EW Weekly, October 28, 2016

October 28, 2016
Volume 21 , Number 39

Dropless therapy reduces needfor supplemental postop meds

An investigator-sponsored retrospective review on a series of patients receiving cataract surgery and eligible for a transzonular injection of compounded Tri-Moxi-Vanc (3.0 mg triamcinolone acetonide, 0.2 mg moxifloxacin, 2.0 mg vancomycin; Imprimis Pharmaceuticals, San Diego) found nearly 92% of cases (n=1,413/1,541) did not need supplemental medication after surgery. Sydney Tyson, MD, reviewed the medical records of 922 patients who underwent cataract surgery followed by an injection of Tri-Moxi-Vanc from November 2013 through December 2014. The primary analysis consisted of 1,541 surgical cases performed at a single-specialty ambulatory center (SurgiCenter of Vineland, Vineland, New Jersey). Cases were evaluated preoperatively and at postoperative days 1, 14-21, and 90 for visual acuity, IOP, and presence of endophthalmitis, inflammation and cystoid macular edema (CME). Among the findings: no postop endophthalmitis, no major intraoperative complications, rates of infection and inflammation reported appear similar to reported rates with alternative prophylactic therapies such as topical drops, and the rate of breakthrough inflammation was 9.2% (n=132/1,429).

First patients dosed intopical studies on DME, AMD

The first patients have been dosed in Phase 1/2 trials of SF0166 topical ophthalmic solution for the treatment of diabetic macular edema (DME) and age-related macular degeneration (AMD), developer SciFluor Life Sciences (Lexington, Massachusetts) said. Clinical study SF0166-C-001 is a multicenter, randomized Phase 1/2 trial being conducted in the United States to evaluate the safety and preliminary efficacy of SF0166 for the treatment of patients with DME. A separate multicenter, randomized, Phase 1/2 trial of SF0166 has been initiated in patients with wet AMD. Each trial has two dose groups of up to 20 patients with an aim to collect safety and tolerability data as well as to record changes in retinal thickness and visual acuity.

Mediterranean diet may cut AMD risk by 33%

People who closely follow the Mediterranean diet, especially by eating fruit, may be more than a third less likely to develop age-related macular degeneration (AMD), according to Rufino Silva, MD, University of Coimbra, Portugal. His group studied 883 people age 55 or older who lived in the central region of the country between 2013 and 2015. Of those, 449 had AMD in its early stages before vision loss, and 434 did not have AMD. Researchers assessed their diets based on a questionnaire asking how often they ate foods associated with the Mediterranean diet. The more they ate foods associated with the diet, the higher the score, from 0-9. Those who closely followed the diet scored a 6 or greater; the higher the score, the lower the AMD risk. Of those who did not closely follow the diet (scored below a 6), 50% had AMD. Of those who did closely follow the diet (scored 6 or above), only 39% had AMD, representing a 35% lower risk compared to those who did not adhere to the diet. Dr. Silva presented results earlier this month at the American Academy of Ophthalmology meeting.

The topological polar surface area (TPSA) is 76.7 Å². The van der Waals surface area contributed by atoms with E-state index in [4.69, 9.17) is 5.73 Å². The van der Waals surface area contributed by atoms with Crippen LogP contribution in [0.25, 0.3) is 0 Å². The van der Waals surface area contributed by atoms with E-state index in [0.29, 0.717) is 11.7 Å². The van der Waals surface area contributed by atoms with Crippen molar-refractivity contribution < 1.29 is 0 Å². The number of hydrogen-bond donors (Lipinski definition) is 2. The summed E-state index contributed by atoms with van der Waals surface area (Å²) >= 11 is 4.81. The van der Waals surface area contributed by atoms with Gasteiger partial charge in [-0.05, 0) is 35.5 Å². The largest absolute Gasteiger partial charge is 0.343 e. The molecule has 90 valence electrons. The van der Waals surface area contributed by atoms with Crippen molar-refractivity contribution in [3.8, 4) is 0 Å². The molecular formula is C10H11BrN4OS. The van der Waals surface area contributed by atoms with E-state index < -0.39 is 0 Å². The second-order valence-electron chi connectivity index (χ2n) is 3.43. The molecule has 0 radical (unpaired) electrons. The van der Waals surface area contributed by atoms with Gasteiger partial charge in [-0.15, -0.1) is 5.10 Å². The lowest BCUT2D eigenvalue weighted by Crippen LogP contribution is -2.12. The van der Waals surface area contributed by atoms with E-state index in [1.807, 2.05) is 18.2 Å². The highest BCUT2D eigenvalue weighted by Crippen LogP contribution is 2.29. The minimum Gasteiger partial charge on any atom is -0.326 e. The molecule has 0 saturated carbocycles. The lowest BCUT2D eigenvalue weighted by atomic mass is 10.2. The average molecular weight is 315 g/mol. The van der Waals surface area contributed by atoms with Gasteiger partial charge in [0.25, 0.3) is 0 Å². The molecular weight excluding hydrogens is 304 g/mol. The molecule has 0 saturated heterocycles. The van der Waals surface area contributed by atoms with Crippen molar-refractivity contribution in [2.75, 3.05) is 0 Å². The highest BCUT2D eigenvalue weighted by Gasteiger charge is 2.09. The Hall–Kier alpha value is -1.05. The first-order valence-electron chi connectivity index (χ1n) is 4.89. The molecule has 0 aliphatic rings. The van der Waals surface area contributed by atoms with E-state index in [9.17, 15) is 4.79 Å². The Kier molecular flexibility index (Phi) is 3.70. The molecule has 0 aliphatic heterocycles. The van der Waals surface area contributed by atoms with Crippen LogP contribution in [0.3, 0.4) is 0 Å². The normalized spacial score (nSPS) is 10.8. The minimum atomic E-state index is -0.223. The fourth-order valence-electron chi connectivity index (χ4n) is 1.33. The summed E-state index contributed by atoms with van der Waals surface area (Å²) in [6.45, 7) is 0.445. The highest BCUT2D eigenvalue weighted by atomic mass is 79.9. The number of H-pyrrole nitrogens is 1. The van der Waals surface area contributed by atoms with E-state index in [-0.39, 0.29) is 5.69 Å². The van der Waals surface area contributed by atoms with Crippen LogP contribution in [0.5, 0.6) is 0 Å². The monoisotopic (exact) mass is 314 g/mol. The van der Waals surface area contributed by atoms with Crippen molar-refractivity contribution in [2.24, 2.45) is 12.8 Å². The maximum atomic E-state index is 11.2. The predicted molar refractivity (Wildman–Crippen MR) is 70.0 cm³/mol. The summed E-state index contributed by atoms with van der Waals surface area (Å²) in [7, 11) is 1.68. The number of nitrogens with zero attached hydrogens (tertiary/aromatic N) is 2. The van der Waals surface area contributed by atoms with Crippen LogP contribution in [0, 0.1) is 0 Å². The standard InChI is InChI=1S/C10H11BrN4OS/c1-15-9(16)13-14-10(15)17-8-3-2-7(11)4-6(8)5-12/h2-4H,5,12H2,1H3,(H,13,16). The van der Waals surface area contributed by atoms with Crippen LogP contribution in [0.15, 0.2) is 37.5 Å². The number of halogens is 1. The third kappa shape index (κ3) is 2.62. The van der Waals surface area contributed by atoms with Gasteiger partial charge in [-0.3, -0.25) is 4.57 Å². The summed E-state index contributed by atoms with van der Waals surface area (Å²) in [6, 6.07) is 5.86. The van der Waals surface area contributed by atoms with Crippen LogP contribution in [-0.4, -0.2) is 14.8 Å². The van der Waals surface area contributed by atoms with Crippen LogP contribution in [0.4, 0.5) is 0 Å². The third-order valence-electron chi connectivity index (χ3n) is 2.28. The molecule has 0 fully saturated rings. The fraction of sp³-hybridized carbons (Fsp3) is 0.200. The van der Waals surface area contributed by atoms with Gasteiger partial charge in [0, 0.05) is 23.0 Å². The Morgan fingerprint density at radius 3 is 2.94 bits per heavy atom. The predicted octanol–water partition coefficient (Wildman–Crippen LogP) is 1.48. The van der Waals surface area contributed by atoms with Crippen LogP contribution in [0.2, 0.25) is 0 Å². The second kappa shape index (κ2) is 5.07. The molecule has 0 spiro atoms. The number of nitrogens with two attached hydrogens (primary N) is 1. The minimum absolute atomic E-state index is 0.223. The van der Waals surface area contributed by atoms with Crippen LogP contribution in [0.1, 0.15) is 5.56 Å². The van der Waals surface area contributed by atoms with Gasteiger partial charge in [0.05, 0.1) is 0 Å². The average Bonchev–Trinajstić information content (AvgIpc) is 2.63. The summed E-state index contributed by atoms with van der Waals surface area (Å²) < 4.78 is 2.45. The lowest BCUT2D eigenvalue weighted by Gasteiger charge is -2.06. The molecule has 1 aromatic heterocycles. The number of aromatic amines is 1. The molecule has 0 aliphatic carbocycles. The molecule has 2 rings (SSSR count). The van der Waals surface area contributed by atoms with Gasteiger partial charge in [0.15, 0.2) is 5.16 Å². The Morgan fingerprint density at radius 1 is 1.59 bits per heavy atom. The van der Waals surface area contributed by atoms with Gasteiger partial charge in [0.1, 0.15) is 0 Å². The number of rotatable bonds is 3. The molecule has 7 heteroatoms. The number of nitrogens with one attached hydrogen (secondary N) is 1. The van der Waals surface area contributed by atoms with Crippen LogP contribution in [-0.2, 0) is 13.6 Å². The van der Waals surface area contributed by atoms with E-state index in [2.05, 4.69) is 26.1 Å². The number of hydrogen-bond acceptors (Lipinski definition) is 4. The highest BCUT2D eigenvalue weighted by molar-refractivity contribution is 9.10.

First patient implanted with Orion I prosthesis

The first successful implantation and activation of a wireless visual cortical stimulator in a human subject provided the initial human proof of concept for the ongoing development of the Orion I Visual Cortical Prosthesis, developer Second Sight (Sylmar, California) said in a press release. According to Second Sight, a 30-year-old patient was implanted with a wireless multichannel neurostimulation system on the visual cortex and was able to perceive and localize individual phosphenes or spots of light with no significant adverse side effects. The Orion I program was designed to treat patients "who cannot benefit from the Argus II Retinal Prosthesis (designed for people with severe to profound outer retinal degeneration such as retinitis pigmentosa)," the company said.

Sun Pharma to buy Ocular Technologies

Sun Pharma (Mumbai, India) will buy Auven Therapeutics, developers of Seciera (topical cyclosporine 0.09%) for $40 million upfront, the company said. Seciera is in a Phase 3 confirmatory clinical trial for the treatment of dry eye. Seciera is a patented, novel, proprietary formulation of cyclosporine A. In a Phase 2b/3 study (N=455), Seciera "demonstrated a rapid onset of action and was well tolerated by the study population. Based on the published data in literature, the efficacy and safety endpoints in these trials compared favorably to other formulations of cyclosporine A."